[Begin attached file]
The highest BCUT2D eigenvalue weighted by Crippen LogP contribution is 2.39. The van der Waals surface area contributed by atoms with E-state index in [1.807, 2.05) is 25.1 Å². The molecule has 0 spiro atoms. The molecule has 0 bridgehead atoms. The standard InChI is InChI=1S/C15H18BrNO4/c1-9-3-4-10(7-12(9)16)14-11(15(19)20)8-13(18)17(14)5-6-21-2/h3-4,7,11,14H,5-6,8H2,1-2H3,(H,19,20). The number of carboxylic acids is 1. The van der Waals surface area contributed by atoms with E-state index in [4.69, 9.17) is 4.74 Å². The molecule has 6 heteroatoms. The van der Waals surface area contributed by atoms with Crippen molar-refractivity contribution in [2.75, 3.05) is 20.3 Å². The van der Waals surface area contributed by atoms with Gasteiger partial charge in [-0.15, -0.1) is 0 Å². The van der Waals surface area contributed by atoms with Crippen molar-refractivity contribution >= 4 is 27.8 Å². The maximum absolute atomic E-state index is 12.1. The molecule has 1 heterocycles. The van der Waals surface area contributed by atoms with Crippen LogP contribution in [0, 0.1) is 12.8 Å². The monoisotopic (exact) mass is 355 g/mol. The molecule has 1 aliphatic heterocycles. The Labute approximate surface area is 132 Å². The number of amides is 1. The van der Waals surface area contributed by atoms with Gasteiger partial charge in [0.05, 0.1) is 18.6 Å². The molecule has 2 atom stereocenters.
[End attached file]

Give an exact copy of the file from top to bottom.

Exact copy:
The highest BCUT2D eigenvalue weighted by Crippen LogP contribution is 2.39. The van der Waals surface area contributed by atoms with E-state index in [1.807, 2.05) is 25.1 Å². The molecule has 0 spiro atoms. The molecule has 0 bridgehead atoms. The standard InChI is InChI=1S/C15H18BrNO4/c1-9-3-4-10(7-12(9)16)14-11(15(19)20)8-13(18)17(14)5-6-21-2/h3-4,7,11,14H,5-6,8H2,1-2H3,(H,19,20). The number of carboxylic acids is 1. The van der Waals surface area contributed by atoms with E-state index in [4.69, 9.17) is 4.74 Å². The molecule has 6 heteroatoms. The van der Waals surface area contributed by atoms with Crippen molar-refractivity contribution in [2.75, 3.05) is 20.3 Å². The van der Waals surface area contributed by atoms with Gasteiger partial charge in [-0.15, -0.1) is 0 Å². The van der Waals surface area contributed by atoms with Crippen molar-refractivity contribution >= 4 is 27.8 Å². The maximum absolute atomic E-state index is 12.1. The molecule has 1 heterocycles. The van der Waals surface area contributed by atoms with Crippen LogP contribution in [0, 0.1) is 12.8 Å². The monoisotopic (exact) mass is 355 g/mol. The molecule has 1 aliphatic heterocycles. The Labute approximate surface area is 132 Å². The number of amides is 1. The van der Waals surface area contributed by atoms with Gasteiger partial charge in [0.05, 0.1) is 18.6 Å². The molecule has 2 atom stereocenters.